became established over a few decades (Cardwell, 1994).
During the 1950s and 1960s, with the green
revolution of agriculture (see books), crop production of
rice and wheat increased
dramatically. Today people place their hopes on biotechnology
and other new technology to manage the various problems and limits that
However, the rate of impact is increasing exponentially! Even today most people do not believe that there is a serious problem. A simple calculation illustrates that the problem is greater than we can imagine. Paul and Anne Erlich proposed a formula to model the human impact on the environment. They made various assumptions:
[i] We need to halve our impact (I) upon the environment, as the impact is already unsustainable. The earth cannot sustain the projected growth in the world's population, nor our current patterns and levels of consumption (Kennedy, 1993).
[ii] Populations (P) will double to 10 billion by the year 2050 (a projection of current growth trends).
[iii] Current development trends mean that the average consumption (C) per person will quadruple by 2050, largely through increased affluence of developing countries such as China and India.
[iv] To handle these changes will require technology (T) to adjust the "environmental intensity of consumption" ( see below )(Ekins, 1993).
This formula then becomes:
I = PCT.
Where the subscript 2 is the future condition and 1 is the present,
I2 = 1/2 I1
P2 = 2P1
C2 = 4C1
and I2 = 2P1*4C1*1/16T1.
In other words technological innovation must reduce our technological intensity (T) to 1/16 of its present level by the year 2050 to effectively counter the current growth trends. Clearly, we cannot return to hunter gatherer type lifestyles, so a control of population growth is the main tool at our disposal. We will, by necessity, depend heavily upon technology and innovations to create a more benign existence of humanity with nature.
Reducing consumption can also be very effective. To do so would require some major changes in our lifestyles. An average American eats 68 kilograms of grain per person annually, while 680 kilograms of grain per person is fed to U.S. livestock each year! In developing countries the total grain consumption averages 180 kilograms per person per year, mostly eaten directly.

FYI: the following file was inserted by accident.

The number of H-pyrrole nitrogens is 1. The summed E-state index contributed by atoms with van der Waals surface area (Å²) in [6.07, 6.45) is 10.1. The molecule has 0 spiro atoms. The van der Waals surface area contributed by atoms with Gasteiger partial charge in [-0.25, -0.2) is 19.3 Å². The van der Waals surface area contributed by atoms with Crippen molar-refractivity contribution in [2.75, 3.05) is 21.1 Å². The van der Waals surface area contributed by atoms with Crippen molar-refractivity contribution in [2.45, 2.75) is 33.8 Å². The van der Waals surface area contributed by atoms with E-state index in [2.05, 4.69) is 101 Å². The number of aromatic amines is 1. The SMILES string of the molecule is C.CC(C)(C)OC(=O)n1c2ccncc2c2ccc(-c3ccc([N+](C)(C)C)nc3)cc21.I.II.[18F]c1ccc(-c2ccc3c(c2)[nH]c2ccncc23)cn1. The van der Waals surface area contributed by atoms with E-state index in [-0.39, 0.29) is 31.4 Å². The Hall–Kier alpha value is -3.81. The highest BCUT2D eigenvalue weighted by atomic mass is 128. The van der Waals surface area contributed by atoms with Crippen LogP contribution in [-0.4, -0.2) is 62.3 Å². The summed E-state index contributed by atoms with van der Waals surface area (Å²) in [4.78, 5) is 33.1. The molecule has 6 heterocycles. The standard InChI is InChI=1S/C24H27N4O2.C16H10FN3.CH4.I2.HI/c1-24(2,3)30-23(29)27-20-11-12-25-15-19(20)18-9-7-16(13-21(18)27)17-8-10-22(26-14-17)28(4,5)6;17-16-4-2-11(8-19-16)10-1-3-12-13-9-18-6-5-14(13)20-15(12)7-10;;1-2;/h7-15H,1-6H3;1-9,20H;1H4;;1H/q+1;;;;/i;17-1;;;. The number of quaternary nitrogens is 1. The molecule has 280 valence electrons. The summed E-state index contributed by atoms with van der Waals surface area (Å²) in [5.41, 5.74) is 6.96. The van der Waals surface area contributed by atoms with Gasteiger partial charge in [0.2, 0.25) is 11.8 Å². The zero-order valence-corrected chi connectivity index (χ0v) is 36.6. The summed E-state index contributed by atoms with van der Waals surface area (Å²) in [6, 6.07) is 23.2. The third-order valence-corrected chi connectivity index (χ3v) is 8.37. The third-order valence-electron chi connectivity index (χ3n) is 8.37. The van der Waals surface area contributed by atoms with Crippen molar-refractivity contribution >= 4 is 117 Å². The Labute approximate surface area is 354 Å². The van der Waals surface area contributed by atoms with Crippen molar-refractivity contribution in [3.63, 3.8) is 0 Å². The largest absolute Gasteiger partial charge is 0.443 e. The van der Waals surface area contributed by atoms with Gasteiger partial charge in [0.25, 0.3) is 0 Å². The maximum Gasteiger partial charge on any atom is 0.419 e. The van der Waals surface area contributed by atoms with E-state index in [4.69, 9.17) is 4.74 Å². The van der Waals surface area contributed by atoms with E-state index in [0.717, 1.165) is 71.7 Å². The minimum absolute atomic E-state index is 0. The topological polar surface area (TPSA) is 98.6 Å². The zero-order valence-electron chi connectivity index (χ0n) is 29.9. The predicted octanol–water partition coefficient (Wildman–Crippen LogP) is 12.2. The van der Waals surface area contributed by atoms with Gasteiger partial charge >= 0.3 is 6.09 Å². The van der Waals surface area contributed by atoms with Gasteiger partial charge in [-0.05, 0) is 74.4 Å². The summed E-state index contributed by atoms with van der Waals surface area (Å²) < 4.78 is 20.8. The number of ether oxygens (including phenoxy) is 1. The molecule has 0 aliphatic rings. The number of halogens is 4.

Note that the " environmental
intensity of consumption " (T) is not equivalent to the energy
consumption of an individual. Energy consumption can be high while T is
still low. This would require that energy consumption be
environmentally benign. T is equivalent to the interactive factor ( i-factor ), discussed in the chapter
on the modified Lotka Volterra ( MELV) model
. The basic conclusion here is the same as deduced from the model. We
need to reduce T, or the interactive effects upon the environment. Our
impact upon the environment has to be drastically reduced if we wish to
maintain the present quality of life of the West. This is the essence
of compatibility and its expression can take many forms.
 We incorrectly perceive humans as apart from nature and not subject to her natural laws. People who live in cities or urban dwellings and shop in supermarkets easily forget that they are a part of nature. I sat with two teenage, city-dwelling Scientologists once as they discussed a cat. Dogs they said had some use as they could bark and protect one. They concluded that cats served no purpose! Little did they guess the impact of cats upon the city's rodent population.
 Since at least the time of Darwin's ideas on evolution through natural selection, society has seen nature as something to be controlled, managed or modified to serve human needs. To be free of natural forces required altering the very structure of natural systems (Chiras, 1994).
We need a new view of nature, as described by the Brundtland Commission: "We have the power to reconcile human affairs with natural laws. And to thrive in the process. In this, our cultural and spiritual heritage can reinforce our economic interests and survival imperatives" (Finger, 1993).
For a discussion on how humanity can reduce its impact, the
"environmental intensity of consumption " (T), I have added
another chapter, Reducing human Impact upon
Nature . This chapter is not in the current, published edition of
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Religion, sport, entertainment, work and family dominate modern technological society. Our identity is largely defined within the context of these categories. Entertainment is a diverse category, involving anything from music, to stamp collecting that is not competitive. Religion deals with life and our relation to God and death. Perhaps we should include philosophy for those who approach to life is without a thought for God. Work is the economic role we serve in society. Sport is the organised competitive interaction performed in a social context. Family involves the familial obligations and sexual relations that bind us culturally. If we are doing something, it may be placed into one of these categories. Some aspects such as sex may become distorted and serve as entertainment instead of procreation. Modern life is too diverse to be described in this book, so the story of man ends here.
At the other apparent extreme, but is what is really the human norm
is poverty. The majority of humanity do not have access to this
information you are reading and a large proportion have to get by on a
US$1.00 per day. For these people survival is the main urge, with
leisure and luxury very distant ideals. Others are subject to the
horrors of war and injustice. For humanity to become fully civilised
and to completely realise the fruits of technology, there are a few
aspects of the modern world that need attention:
- Poverty needs to be treated as a social disease.
- Preventable diseases need to be eliminated.